First – What is the legacy of Rio+20?
To do this we need to look back to what was achieved at the Earth Summit in 1992. That Earth Summit was amazing it agreed: Agenda 21 - a blueprint to what needed to be done for us to move to a more sustainable development path. It still is the best document produced in the UN as each section has a narrative based on Basic for Action, Objectives and Activities – I would if I had the chance make the structure mandatory for all UN documents. It also negotiated 2 conventions – the United Nations Framework Convention on Climate Change (UNFCCC), the UN Convention on Biological Diversity (CBD), the Rio Declaration and the Forest Principles. Not to mention set up the UN Commission on Sustainable Development and agreed to a new Convention on Combating Desertification to be negotiated within two years. Forward ten years and the World Summit on Sustainable Development in 2002 happened under the long shadow of 9/11 and the lack of delivery on the 1992 agreements, it mostly defended advances made in Rio. Even the positives of WSSD didn’t amount to much. Within four years President Mbeki of South Africa address the UN General Assembly said:
“Precisely because of the absence of a global partnership for development, the Doha Development Round has almost collapsed…we have not implemented the on Monterrey Consensus for Financing for Development, thus making it difficult for the majority of the developing countries, especially those in Africa, to achieve the Millennium Development Goals, and have reduced the Johannesburg Plan of Implementation to an insignificant and perhaps forgotten piece of paper.”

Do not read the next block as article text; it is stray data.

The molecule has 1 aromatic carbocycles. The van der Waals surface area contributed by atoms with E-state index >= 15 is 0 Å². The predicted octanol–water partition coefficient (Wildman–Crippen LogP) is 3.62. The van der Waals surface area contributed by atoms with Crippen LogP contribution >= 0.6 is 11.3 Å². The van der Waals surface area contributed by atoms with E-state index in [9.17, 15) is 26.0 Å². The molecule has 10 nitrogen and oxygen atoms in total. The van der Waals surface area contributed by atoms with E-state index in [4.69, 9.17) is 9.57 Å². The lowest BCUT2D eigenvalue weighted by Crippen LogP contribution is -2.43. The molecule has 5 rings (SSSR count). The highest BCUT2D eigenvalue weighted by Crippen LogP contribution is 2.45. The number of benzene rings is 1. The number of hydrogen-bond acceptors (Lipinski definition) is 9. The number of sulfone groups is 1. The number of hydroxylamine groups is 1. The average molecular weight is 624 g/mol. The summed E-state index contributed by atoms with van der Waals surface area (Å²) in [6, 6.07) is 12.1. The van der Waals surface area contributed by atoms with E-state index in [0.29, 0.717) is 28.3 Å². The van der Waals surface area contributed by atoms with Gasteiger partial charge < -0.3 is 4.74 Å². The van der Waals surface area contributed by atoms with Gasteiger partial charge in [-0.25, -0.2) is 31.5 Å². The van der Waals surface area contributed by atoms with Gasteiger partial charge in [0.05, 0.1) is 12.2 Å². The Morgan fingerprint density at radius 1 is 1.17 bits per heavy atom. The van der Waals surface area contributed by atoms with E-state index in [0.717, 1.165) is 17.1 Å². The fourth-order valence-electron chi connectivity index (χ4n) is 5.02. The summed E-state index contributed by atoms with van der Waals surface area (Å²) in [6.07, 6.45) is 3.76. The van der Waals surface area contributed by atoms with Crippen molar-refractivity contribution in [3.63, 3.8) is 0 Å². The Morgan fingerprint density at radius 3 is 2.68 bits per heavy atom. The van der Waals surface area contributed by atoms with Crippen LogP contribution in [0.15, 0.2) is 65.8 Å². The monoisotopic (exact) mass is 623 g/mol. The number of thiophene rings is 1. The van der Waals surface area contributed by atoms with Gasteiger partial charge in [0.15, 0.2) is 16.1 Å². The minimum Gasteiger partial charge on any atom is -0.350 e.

In 2007 the UN CSD for the first time did not agree any policy in what was termed the Energy Cycle. Then in 2009 as we all know the huge failure of the Climate Conference of the Parties to the UNFCCC in Copenhagen – failed. By now sustainable development was dead. So what did Rio+20 achieve? Well I am sure many of you have heard all the negative press, which was often written by journalists or opinion makers who were not there. One of the vital meetings for Rio+20 was the Solo meeting where Columbia and Guatemala put on the table the idea of Sustainable Development Goals. NGOs and other stakeholders met in September 2011 in Bonn at the UN DPI 64th NGO Conference ‘Sustainable Societies – Responsive Citizens’, where I had the pleasure of the Chairing the Conference. It came out with a chairs text which put on the table for the first time a set of possible Sustainable Development Goals – 17 were put forward. The UN shared the outcome in their briefing issue briefings ensuring they were therefore put in front of governments.
Rio+20 may go down as one of the most important conferences the UN has held.
I could go over a number of its successes but i will focus on one, the agreement to have at the centre of any new global development goal framework the Sustainable Development Goals. This gives us a real chance to focus the political world on a small set of goals that will move us on to a sustainable path.
Read the full story on Felix Dodds’ blog